32-Year-Old Pitcher – Free Agent
2018 Fantasy Baseball Outlook
There was no outlook written for Brad Lincoln in 2018. Check out the latest news below for more on his current fantasy value.
Brad Lincoln Contract Information:
Signed by the Pirates to a minor league deal (NRI) in November of 2014.
Lincoln has signed a minor league deal with the Pirates.
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|2012 (Multiple Teams)||27||MAJ||PIT/TOR||52||5||0||88.0||80||36||14||88||24||5||2||1||1||9||3.68||1.18|
|Career (View All)||99||22||0||222.3||233||117||32||169||77||9||11||1||–||–||4.74||1.39|
Age is determined on July 1st of each season. Jump To: ▼ Advanced StatsNo No Yes
Brad Lincoln Split Stats (View Full Split Stats)
|Year||Age||Lg||Tm||G||GS||IP||K/9||BB/9||K/BB||HR/9||GB/FB Ratio||Strand %||Fastball||ERA||FIP||BABIP|
|2012 (Multiple Teams)||27||MAJ||PIT/TOR||52||5||88.0||9.00||2.45||3.67||1.43||1.03||75.6%||93.4 MPH||3.68||4.11||.292|
Brad Lincoln: Past News Updates ( ▲ View most recent update )
RotoWire's Preseason Outlooks
There was no outlook written for Brad Lincoln.
Though he finished 2013 with a respectable 3.98 ERA, Lincoln's second year as a reliever didn't go as well as his first. He turned in an ugly 25:22 K:BB ratio over 31.2 innings, and was demoted to Triple-A Buffalo in late August. While it's rather telling that Lincoln wasn't recalled once rosters expanded, the Phillies still deemed that the former first-round pick was worth trading for. Lincoln figures to compete for a spot in the Philadelphia bullpen, but may open 2014 in the minors if his control woes persist this spring.
Lincoln started five games for the Pirates but found success in the bullpen and stayed there after being traded to the Blue Jays for Travis Snider. Averaging a strikeout per inning and posting a 1.18 WHIP, Lincoln might have found his calling in the majors as a setup man. Most of his struggles as a starter were tied to the lack of a steady third pitch, but that weakness is mitigated in the short-relief role where his fastball touches the upper-90s.
Lincoln salvaged his 2011 campaign with a late push toward respectability once he joined the Bucs rotation in late August. In seven starts, he allowed three or fewer runs six times and shut out the World Champion Cardinals on Aug. 27. Lincoln, who registered a 4.72 ERA and 1.469 WHIP in 47.2 frames for the Pirates, isn't guaranteed a spot in the rotation. It's quite possible he starts out in Triple-A and serves as an early-season recall. He hasn't panned out as the potential frontline pitcher Pittsburgh had hoped for when it drafted him fourth overall in 2006, but there's still a chance he develops into a serviceable major league starter. He'll get another shot in 2012.
Lincoln learned that it will take more than two pitches and mediocre control to succeed in the big leagues during his 2010 major league debut. After showing impeccable control throughout his minor league career, the former first-round draft pick struggled with his confidence in Pittsburgh and lost several mph on his fastball. He lost four of five decisions with the Bucs, posting a 6.66 ERA and 1.538 WHIP in 52.2 innings. Pirates GM Neal Huntington was wary of bringing him up to the majors too soon, and it turns out he was right. Lincoln fared a little better upon returning to Triple-A. He was then sidelined with neck and shoulder problems for a bit before making a couple cameos back with Pittsburgh in late September. Lincoln will likely have to log additional Triple-A innings before he gets another shot in Pittsburgh. That shouldn't present too much of a problem, however, given the Pirates' perennial pitching woes. The 6-foot right-hander is a scrapper and will find a permanent home in the majors, but only when he finds his confidence. He has a chance to become Pittsburgh's No. 2 or No. 3 starter over time.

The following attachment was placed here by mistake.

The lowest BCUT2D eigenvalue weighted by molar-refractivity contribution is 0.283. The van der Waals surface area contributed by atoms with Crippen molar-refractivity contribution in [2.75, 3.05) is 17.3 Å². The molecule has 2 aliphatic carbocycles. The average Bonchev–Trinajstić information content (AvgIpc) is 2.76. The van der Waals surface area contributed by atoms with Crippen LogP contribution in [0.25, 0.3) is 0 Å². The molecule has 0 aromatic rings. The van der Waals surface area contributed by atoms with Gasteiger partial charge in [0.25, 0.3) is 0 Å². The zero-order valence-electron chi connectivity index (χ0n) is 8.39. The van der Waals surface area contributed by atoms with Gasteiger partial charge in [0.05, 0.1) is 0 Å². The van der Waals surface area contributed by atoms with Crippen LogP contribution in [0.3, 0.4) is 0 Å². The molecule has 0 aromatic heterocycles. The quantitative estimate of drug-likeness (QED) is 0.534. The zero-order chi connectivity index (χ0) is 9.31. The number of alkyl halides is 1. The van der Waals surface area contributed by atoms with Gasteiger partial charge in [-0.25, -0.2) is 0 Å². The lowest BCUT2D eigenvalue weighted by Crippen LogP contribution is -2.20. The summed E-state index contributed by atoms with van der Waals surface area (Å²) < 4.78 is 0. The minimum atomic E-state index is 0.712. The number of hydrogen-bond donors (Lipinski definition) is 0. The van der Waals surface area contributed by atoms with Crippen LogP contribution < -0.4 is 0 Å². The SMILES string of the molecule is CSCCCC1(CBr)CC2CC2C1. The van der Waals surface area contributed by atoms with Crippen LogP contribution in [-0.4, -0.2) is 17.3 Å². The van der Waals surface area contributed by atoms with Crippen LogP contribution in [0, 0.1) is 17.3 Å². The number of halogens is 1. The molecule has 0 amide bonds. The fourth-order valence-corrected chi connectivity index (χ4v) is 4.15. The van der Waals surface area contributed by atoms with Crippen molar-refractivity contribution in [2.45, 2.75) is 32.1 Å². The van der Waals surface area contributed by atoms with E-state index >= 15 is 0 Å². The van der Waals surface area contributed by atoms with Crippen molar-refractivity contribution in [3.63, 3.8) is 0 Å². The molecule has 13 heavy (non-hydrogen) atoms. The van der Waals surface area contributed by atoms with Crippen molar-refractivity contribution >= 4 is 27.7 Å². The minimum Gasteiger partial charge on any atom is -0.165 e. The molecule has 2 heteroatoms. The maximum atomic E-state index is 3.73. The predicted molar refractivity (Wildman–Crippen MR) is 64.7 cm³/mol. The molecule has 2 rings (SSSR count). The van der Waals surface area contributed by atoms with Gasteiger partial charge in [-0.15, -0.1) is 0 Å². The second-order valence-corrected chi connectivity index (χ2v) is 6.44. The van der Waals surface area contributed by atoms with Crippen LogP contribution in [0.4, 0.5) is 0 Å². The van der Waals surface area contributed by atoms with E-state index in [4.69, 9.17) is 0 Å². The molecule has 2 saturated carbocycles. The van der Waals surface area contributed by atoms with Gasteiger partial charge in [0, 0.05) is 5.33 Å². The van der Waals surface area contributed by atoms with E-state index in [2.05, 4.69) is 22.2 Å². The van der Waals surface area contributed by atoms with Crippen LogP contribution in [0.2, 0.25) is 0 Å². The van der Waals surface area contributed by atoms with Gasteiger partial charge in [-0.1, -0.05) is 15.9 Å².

Lincoln is on track to make his major league debut sometime in 2010 provided he can stay healthy. Pitching at two levels last year, Lincoln gave the Pirates hope that they might have a No. 2 or 3 starter in the right-handed Texan. He compiled a 2.28 ERA, 1.080 WHIP and 65:18 K:BB ratio at Double-A before hitting a slight snag at Triple-A. Lincoln maintained his impeccable control (42:10 K:BB ratio) with Indianapolis, but saw his H/9IP rise from 7.6 to 10.6. His earned run average jumped to 4.70 and his WHIP increased to 1.337. If he performs well in spring training and carries that over to Triple-A, Lincoln figures to be recalled by June.
Lincoln, Pittsburgh's 2006 first-round draft choice, rebounded from Tommy John surgery in 2007 to make 19 minor league starts last season. The former University of Houston standout went 5-5 with a 4.65 ERA and an incredible 46:6 K:BB ratio at Low-A Hickory. That prompted the Pirates to promote Lincoln to High-A Lynchburg. The smallish right-hander had a tougher time at High-A, losing five of six decisions while putting up a 4.75 ERA. His 29:11 K:BB ratio also suffered, but the organization has to be happy he stayed healthy. Lincoln will likely start the 2009 campaign at Lynchburg, but he could very easily move up to Double-A or Triple-A, with a September promotion to Pittsburgh not out of the question.
Hopefully Lincoln got the Pirates No. 1-draft-pick-pitching-prospect curse out of the way when he suffered an abdominal injury shortly after signing in 2006. Thought to be among the top two or three major league ready hurlers in the draft, Lincoln had little chance to prove his wares before straining his left oblique. The 21-year-old fireballer went 1-2 with a 4.56 ERA in 23.2 innings while pitching in the Gulf Coast League and for Low-A Hickory. The 6-foot, 200-pound right-hander went 12-2 with a 1.69 ERA as a junior at the University of Houston, prompting the Pirates to take him with the No. 4 pick. With an above-average fastball, curveball and changeup, Lincoln will be on a fast track to Pittsburgh.